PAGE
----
Social processes of the formation of new and old canons remain active regardless of our will. What qualifies as “great theory” is usually presented as a synthesis or overcoming of the antinomies of classical sociology. Therefore, classical and contemporary theory maintain a fundamental relationship that seems far from being over.
For gender to stop being a sub-area or even a self-sufficient field and enter the core of sociology, it is necessary to include women authors in the circuit of classical sociology, making them references in textbooks. In recent years, excellent initiatives have been taken, such as the work of Patricia Madoo Lengermann and Jill Niebrugge-Brantley, Kate Reed, Mary Jo Deegan, and Lynn McDonald. It is pointless, however, to keep reproducing Eurocentric points of view with a female bias. A sociological theory beyond the canon requires a glance beyond Europe, as Alatas and Sinha propose.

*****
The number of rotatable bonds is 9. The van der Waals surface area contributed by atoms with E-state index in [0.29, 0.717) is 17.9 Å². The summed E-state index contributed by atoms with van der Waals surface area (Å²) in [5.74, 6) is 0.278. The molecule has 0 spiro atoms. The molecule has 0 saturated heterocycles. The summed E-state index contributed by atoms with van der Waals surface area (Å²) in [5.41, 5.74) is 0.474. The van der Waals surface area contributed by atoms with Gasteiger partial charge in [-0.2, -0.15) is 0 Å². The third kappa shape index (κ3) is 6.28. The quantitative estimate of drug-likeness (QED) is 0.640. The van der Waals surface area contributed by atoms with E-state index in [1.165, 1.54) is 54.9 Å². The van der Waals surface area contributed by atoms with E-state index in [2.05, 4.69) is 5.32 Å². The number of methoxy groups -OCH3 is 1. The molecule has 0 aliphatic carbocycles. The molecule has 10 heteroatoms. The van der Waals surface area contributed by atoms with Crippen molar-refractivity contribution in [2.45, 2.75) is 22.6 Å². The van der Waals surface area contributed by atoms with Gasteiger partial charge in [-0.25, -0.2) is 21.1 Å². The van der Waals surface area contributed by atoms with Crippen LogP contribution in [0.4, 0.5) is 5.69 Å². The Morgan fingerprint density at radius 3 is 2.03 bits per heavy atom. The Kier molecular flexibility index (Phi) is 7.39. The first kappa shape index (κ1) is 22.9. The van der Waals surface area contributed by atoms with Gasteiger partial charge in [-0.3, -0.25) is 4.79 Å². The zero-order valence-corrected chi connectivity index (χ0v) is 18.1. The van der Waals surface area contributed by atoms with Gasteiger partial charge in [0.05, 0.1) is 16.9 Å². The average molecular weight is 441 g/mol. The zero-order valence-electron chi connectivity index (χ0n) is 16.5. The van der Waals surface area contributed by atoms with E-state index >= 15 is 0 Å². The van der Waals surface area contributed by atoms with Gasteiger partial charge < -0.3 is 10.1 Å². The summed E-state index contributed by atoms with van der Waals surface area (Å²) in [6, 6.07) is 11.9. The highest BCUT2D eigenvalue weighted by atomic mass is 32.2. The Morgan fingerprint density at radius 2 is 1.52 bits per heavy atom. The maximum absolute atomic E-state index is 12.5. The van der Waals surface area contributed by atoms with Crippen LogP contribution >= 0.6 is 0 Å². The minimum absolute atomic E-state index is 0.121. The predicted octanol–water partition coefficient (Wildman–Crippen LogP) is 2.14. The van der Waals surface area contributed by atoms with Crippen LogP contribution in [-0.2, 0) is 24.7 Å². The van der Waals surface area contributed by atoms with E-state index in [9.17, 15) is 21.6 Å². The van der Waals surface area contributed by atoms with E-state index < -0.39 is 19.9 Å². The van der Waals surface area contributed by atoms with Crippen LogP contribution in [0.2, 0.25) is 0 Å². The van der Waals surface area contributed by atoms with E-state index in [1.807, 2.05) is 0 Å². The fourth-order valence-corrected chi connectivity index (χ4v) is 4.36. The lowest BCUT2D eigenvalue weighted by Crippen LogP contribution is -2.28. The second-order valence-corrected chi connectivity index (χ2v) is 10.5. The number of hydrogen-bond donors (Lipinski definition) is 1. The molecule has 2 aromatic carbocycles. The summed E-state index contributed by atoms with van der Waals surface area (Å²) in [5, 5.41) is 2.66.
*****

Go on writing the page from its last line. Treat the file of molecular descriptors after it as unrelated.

From Brazil, we registered our contribution to the debate with the publication of the collection Pioneiras da Sociologia: Mulheres intelectuais nos séculos XVIII e XIX [Pioneers of Sociology: Intellectual Women in the 18th and 19th Centuries]. The e-book is available, for now, only in Portuguese. The initiative, unprecedented in the country, brings together sixteen women authors from different backgrounds and proposes presenting them in a didactic way.
Thinking together about female authors, canonical or not, from such different regions, presents historical and sociological challenges. The comparison allows for both the relativizing and criticizing of androcentric universalist theories from the Global North, bringing to light unique sociohistorical configurations, as well as providing clues for the analysis of global macro-sociological processes that have marked the modern world. Rethinking the sociological canon and making it more inclusive is the task that awaits the new generations.
We would like to thank the Fundação de Amparo à Pesquisa do Estado do Rio de Janeiro (FAPERJ) for supporting our research project. We appreciate its commitment to advancing scientific knowledge and fostering academic excellence in Brazil.